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February 04, 2013

'Sun' Shines as New, Free Weather App


There is a new, free weather app for the iPhone (News - Alert) and iPad called Sun: users pinch and swipe to get content, is relatively simple to use and is impressive looking.

The designer and developer is Jakob Henner, who was a student at the University of Copenhagen. He came up with a Web app coded in HTML5, rather than a native iOS app (Apple’s (News - Alert) own operating system).

“Guess I can consider myself a real designer now,” Henner said in a blog post about Sun.

An early review from one user was very direct and positive. Matias Vad said, “Looking good, nice and simple!” Also, Jim Ramsden commented that it was, “Beautiful. Love it even more that it's Web-based.” It continued to get praises.

“While many users have tweeted about how much they love the design of Sun, Jakob’s the first to admit it’s not perfect,” reported Digital Arts Online.

“I didn't nail it one hundred percent,” he admitted. “Many users don't realize you can pinch in to reveal a 10-day forecast or pinch out to get an overview of all cities. I removed the tutorial from the first version, as it simply wasn't elegant. Adding a tutorial is easy, but lazy – so I'll have to find some natural signifiers [in a future version].”  

The biggest challenge for him was coding gesture-based interactions. It took some time. It is also noteworthy that the Sun website tells visitors to add the site to their home screen. If they do not follow the instruction, they will not access the weather – given the way the code works.

“It’s only when you do this, releasing the Web app from the beveled control strips of Safari, that you can access the weather,” Digital Arts Online explained. In fact, only a single line of JavaScript is used to test “whether the user is accessing the site in a standalone app on iOS or in Safari – effectively blocking out everything but iPads and iPhones.”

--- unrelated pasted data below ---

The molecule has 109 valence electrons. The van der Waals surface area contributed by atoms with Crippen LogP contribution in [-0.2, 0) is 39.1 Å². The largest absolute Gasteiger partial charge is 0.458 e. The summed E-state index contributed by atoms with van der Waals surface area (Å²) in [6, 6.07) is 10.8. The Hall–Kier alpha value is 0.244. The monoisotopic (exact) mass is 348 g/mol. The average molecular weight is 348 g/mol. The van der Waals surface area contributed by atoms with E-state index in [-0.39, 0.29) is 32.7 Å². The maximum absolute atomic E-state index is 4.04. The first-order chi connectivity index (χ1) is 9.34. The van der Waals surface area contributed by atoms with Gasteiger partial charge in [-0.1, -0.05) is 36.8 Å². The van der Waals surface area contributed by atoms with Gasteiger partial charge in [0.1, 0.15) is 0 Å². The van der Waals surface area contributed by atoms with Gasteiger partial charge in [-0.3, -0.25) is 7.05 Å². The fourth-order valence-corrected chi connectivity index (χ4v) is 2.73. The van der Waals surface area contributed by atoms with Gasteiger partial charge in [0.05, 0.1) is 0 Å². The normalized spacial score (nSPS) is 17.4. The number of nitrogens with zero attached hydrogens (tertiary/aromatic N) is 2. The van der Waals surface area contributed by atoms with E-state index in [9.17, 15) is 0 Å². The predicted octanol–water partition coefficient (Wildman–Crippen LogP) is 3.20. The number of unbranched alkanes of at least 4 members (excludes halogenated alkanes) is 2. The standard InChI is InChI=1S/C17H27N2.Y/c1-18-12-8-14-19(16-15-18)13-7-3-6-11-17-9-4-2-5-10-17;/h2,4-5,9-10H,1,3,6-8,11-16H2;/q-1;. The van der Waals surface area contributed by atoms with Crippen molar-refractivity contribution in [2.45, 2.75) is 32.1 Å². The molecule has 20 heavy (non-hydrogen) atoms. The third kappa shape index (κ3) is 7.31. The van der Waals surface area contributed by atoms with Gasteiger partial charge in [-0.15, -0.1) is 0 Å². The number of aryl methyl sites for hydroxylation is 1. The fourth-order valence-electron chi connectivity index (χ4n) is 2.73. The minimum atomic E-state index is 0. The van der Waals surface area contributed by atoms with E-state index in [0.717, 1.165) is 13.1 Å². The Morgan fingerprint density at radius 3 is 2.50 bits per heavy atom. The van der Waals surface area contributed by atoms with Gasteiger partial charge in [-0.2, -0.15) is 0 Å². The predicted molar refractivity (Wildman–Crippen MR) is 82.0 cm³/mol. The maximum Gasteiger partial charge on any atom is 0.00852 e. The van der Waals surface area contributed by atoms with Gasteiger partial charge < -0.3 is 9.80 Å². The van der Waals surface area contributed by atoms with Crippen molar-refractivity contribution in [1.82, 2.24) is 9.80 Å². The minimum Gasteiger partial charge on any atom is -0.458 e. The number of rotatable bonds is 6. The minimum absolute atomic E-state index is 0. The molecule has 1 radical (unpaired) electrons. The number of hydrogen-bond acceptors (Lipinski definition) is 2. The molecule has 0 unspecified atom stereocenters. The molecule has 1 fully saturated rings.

But it is clear that the end result offers users more via HTML5. “It's not that I didn't like the current crop of weather apps as much as I would like to show the HTML5 capabilities of iOS,” Henner said in a statement to Digital Arts Online.

Digital Arts Online was also impressed by the app. “Sun’s features and functionality are as stripped back as its look,” the review said. “You swipe horizontally to move from your current location to find the temperature and weather from three others – with a neat 3D effect like spinning a wooden block. A pinch reveals weather at all four locations at once. A two-fingered swipe down reveals a ten-day forecast with an elegant graph of temperatures in the days to come.”

In another review from Macgasm, “This free, and insanely minimal, weather application from Pattern.dk has pinch, swipe and umbrella functionality… It grabs the weather from Yahoo’s weather services, and it lets you add and change your cities information as you see fit. If the city is listed on Yahoo, then it’s accessible from Sun… If you love it, you can add it to your home screen.”

So it looks like the new Sun app basically shines as it tells you if the sun will shine tomorrow.




Edited by Rachel Ramsey






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